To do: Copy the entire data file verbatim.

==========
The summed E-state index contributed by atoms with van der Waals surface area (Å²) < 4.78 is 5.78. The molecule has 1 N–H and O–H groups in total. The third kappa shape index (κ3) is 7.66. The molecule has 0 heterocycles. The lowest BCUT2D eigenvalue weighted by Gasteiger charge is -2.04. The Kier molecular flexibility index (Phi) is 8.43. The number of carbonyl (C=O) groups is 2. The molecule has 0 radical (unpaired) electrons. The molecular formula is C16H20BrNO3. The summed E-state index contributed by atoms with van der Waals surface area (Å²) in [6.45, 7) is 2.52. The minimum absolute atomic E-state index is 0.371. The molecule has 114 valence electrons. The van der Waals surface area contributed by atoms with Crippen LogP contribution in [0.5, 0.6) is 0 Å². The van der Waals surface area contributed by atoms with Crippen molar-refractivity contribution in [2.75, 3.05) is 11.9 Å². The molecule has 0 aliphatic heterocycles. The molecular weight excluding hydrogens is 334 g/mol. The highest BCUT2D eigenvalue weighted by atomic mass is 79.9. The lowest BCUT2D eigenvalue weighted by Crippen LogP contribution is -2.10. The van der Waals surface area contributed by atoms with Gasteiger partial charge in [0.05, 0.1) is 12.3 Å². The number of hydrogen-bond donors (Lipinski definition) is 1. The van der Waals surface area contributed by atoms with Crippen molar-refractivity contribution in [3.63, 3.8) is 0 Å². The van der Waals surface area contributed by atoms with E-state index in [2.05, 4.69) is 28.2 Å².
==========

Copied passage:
The summed E-state index contributed by atoms with van der Waals surface area (Å²) < 4.78 is 5.78. The molecule has 1 N–H and O–H groups in total. The third kappa shape index (κ3) is 7.66. The molecule has 0 heterocycles. The lowest BCUT2D eigenvalue weighted by Gasteiger charge is -2.04. The Kier molecular flexibility index (Phi) is 8.43. The number of carbonyl (C=O) groups is 2. The molecule has 0 radical (unpaired) electrons. The molecular formula is C16H20BrNO3. The summed E-state index contributed by atoms with van der Waals surface area (Å²) in [6.45, 7) is 2.52. The minimum absolute atomic E-state index is 0.371. The molecule has 114 valence electrons. The van der Waals surface area contributed by atoms with Crippen LogP contribution in [0.5, 0.6) is 0 Å². The van der Waals surface area contributed by atoms with Crippen molar-refractivity contribution in [2.75, 3.05) is 11.9 Å². The molecule has 0 aliphatic heterocycles. The molecular weight excluding hydrogens is 334 g/mol. The highest BCUT2D eigenvalue weighted by atomic mass is 79.9. The lowest BCUT2D eigenvalue weighted by Crippen LogP contribution is -2.10. The van der Waals surface area contributed by atoms with Gasteiger partial charge in [0.05, 0.1) is 12.3 Å². The number of hydrogen-bond donors (Lipinski definition) is 1. The van der Waals surface area contributed by atoms with Crippen molar-refractivity contribution in [3.63, 3.8) is 0 Å². The van der Waals surface area contributed by atoms with E-state index in [2.05, 4.69) is 28.2 Å².